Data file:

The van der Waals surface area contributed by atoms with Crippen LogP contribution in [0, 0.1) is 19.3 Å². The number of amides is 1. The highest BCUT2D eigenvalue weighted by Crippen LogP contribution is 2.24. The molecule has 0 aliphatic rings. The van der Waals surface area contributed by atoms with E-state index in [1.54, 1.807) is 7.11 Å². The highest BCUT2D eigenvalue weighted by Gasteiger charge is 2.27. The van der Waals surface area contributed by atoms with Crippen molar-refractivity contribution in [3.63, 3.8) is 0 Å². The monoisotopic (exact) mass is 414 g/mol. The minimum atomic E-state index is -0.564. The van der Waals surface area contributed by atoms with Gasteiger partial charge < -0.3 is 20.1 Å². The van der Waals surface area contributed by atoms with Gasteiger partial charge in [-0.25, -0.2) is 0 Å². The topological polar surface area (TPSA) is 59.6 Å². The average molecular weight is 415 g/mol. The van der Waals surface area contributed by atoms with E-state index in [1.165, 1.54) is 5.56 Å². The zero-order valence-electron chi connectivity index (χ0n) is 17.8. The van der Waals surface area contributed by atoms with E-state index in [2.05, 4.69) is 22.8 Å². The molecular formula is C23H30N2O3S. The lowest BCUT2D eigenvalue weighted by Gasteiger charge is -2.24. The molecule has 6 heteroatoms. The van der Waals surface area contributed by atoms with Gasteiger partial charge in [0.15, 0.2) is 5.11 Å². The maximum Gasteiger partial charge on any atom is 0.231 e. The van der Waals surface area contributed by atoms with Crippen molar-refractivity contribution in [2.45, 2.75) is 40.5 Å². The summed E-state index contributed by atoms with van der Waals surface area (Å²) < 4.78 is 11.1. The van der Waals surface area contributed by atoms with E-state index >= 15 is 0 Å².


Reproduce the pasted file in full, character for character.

The van der Waals surface area contributed by atoms with Crippen LogP contribution in [0, 0.1) is 19.3 Å². The number of amides is 1. The highest BCUT2D eigenvalue weighted by Crippen LogP contribution is 2.24. The molecule has 0 aliphatic rings. The van der Waals surface area contributed by atoms with E-state index in [1.54, 1.807) is 7.11 Å². The highest BCUT2D eigenvalue weighted by Gasteiger charge is 2.27. The van der Waals surface area contributed by atoms with Crippen molar-refractivity contribution in [3.63, 3.8) is 0 Å². The monoisotopic (exact) mass is 414 g/mol. The minimum atomic E-state index is -0.564. The van der Waals surface area contributed by atoms with Gasteiger partial charge < -0.3 is 20.1 Å². The van der Waals surface area contributed by atoms with Gasteiger partial charge in [-0.25, -0.2) is 0 Å². The topological polar surface area (TPSA) is 59.6 Å². The average molecular weight is 415 g/mol. The van der Waals surface area contributed by atoms with E-state index in [1.165, 1.54) is 5.56 Å². The zero-order valence-electron chi connectivity index (χ0n) is 17.8. The van der Waals surface area contributed by atoms with E-state index in [2.05, 4.69) is 22.8 Å². The molecular formula is C23H30N2O3S. The lowest BCUT2D eigenvalue weighted by Gasteiger charge is -2.24. The molecule has 6 heteroatoms. The van der Waals surface area contributed by atoms with Gasteiger partial charge in [0.15, 0.2) is 5.11 Å². The maximum Gasteiger partial charge on any atom is 0.231 e. The van der Waals surface area contributed by atoms with Crippen molar-refractivity contribution in [2.45, 2.75) is 40.5 Å². The summed E-state index contributed by atoms with van der Waals surface area (Å²) < 4.78 is 11.1. The van der Waals surface area contributed by atoms with E-state index >= 15 is 0 Å².